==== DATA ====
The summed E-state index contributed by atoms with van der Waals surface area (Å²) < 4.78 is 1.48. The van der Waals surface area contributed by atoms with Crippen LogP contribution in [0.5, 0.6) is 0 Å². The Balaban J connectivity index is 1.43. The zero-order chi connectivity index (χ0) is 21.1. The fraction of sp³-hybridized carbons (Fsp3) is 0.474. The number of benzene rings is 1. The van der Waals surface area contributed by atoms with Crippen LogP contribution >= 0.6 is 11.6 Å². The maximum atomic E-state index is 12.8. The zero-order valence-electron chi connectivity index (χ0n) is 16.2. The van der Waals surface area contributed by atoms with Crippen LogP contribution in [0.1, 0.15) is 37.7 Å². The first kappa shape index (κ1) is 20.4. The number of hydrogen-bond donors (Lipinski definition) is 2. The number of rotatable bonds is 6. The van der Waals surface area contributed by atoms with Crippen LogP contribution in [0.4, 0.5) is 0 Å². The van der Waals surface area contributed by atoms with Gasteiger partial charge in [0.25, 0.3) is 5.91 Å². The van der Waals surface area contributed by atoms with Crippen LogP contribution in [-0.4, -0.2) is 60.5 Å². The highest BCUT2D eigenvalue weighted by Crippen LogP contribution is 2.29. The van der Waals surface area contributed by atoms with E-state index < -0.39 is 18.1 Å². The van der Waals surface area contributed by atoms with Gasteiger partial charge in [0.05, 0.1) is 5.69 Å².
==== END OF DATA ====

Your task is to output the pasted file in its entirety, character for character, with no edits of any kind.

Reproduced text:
The summed E-state index contributed by atoms with van der Waals surface area (Å²) < 4.78 is 1.48. The van der Waals surface area contributed by atoms with Crippen LogP contribution in [0.5, 0.6) is 0 Å². The Balaban J connectivity index is 1.43. The zero-order chi connectivity index (χ0) is 21.1. The fraction of sp³-hybridized carbons (Fsp3) is 0.474. The number of benzene rings is 1. The van der Waals surface area contributed by atoms with Crippen LogP contribution >= 0.6 is 11.6 Å². The maximum atomic E-state index is 12.8. The zero-order valence-electron chi connectivity index (χ0n) is 16.2. The van der Waals surface area contributed by atoms with Crippen LogP contribution in [0.1, 0.15) is 37.7 Å². The first kappa shape index (κ1) is 20.4. The number of hydrogen-bond donors (Lipinski definition) is 2. The number of rotatable bonds is 6. The van der Waals surface area contributed by atoms with Crippen LogP contribution in [0.4, 0.5) is 0 Å². The van der Waals surface area contributed by atoms with Gasteiger partial charge in [0.25, 0.3) is 5.91 Å². The van der Waals surface area contributed by atoms with Crippen LogP contribution in [-0.4, -0.2) is 60.5 Å². The highest BCUT2D eigenvalue weighted by Crippen LogP contribution is 2.29. The van der Waals surface area contributed by atoms with E-state index < -0.39 is 18.1 Å². The van der Waals surface area contributed by atoms with Gasteiger partial charge in [0.05, 0.1) is 5.69 Å².